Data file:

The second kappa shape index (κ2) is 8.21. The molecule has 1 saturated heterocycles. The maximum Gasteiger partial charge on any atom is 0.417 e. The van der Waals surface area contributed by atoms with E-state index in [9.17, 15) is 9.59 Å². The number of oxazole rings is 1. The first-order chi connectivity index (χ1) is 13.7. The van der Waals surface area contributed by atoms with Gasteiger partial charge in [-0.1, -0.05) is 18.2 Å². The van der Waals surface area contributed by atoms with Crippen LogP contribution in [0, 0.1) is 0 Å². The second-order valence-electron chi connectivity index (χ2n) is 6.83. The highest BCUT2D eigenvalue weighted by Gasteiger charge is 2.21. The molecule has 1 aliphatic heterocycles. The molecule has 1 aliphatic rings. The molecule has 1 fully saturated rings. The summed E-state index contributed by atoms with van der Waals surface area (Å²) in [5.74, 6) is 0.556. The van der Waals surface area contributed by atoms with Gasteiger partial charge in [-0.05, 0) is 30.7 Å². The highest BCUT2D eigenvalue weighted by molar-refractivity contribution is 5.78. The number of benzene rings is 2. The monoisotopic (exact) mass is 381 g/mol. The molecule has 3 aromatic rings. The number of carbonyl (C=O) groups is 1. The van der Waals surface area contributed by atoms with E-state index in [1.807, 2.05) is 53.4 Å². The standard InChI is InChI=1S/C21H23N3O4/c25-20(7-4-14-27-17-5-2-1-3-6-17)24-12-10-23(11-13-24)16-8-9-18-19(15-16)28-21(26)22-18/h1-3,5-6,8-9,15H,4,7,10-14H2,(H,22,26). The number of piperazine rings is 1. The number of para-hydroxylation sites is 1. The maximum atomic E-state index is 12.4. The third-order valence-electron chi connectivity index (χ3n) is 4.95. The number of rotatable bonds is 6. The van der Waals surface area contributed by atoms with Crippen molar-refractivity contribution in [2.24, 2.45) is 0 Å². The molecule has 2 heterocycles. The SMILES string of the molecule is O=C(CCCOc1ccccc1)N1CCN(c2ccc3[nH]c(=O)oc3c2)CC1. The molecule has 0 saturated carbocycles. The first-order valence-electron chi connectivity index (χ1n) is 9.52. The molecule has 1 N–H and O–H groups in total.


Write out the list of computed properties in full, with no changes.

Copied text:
The second kappa shape index (κ2) is 8.21. The molecule has 1 saturated heterocycles. The maximum Gasteiger partial charge on any atom is 0.417 e. The van der Waals surface area contributed by atoms with E-state index in [9.17, 15) is 9.59 Å². The number of oxazole rings is 1. The first-order chi connectivity index (χ1) is 13.7. The van der Waals surface area contributed by atoms with Gasteiger partial charge in [-0.1, -0.05) is 18.2 Å². The van der Waals surface area contributed by atoms with Crippen LogP contribution in [0, 0.1) is 0 Å². The second-order valence-electron chi connectivity index (χ2n) is 6.83. The highest BCUT2D eigenvalue weighted by Gasteiger charge is 2.21. The molecule has 1 aliphatic heterocycles. The molecule has 1 aliphatic rings. The molecule has 1 fully saturated rings. The summed E-state index contributed by atoms with van der Waals surface area (Å²) in [5.74, 6) is 0.556. The van der Waals surface area contributed by atoms with Gasteiger partial charge in [-0.05, 0) is 30.7 Å². The highest BCUT2D eigenvalue weighted by molar-refractivity contribution is 5.78. The number of benzene rings is 2. The monoisotopic (exact) mass is 381 g/mol. The molecule has 3 aromatic rings. The number of carbonyl (C=O) groups is 1. The van der Waals surface area contributed by atoms with E-state index in [1.807, 2.05) is 53.4 Å². The standard InChI is InChI=1S/C21H23N3O4/c25-20(7-4-14-27-17-5-2-1-3-6-17)24-12-10-23(11-13-24)16-8-9-18-19(15-16)28-21(26)22-18/h1-3,5-6,8-9,15H,4,7,10-14H2,(H,22,26). The number of piperazine rings is 1. The number of para-hydroxylation sites is 1. The maximum atomic E-state index is 12.4. The third-order valence-electron chi connectivity index (χ3n) is 4.95. The number of rotatable bonds is 6. The van der Waals surface area contributed by atoms with Crippen molar-refractivity contribution in [2.24, 2.45) is 0 Å². The molecule has 2 heterocycles. The SMILES string of the molecule is O=C(CCCOc1ccccc1)N1CCN(c2ccc3[nH]c(=O)oc3c2)CC1. The molecule has 0 saturated carbocycles. The first-order valence-electron chi connectivity index (χ1n) is 9.52. The molecule has 1 N–H and O–H groups in total.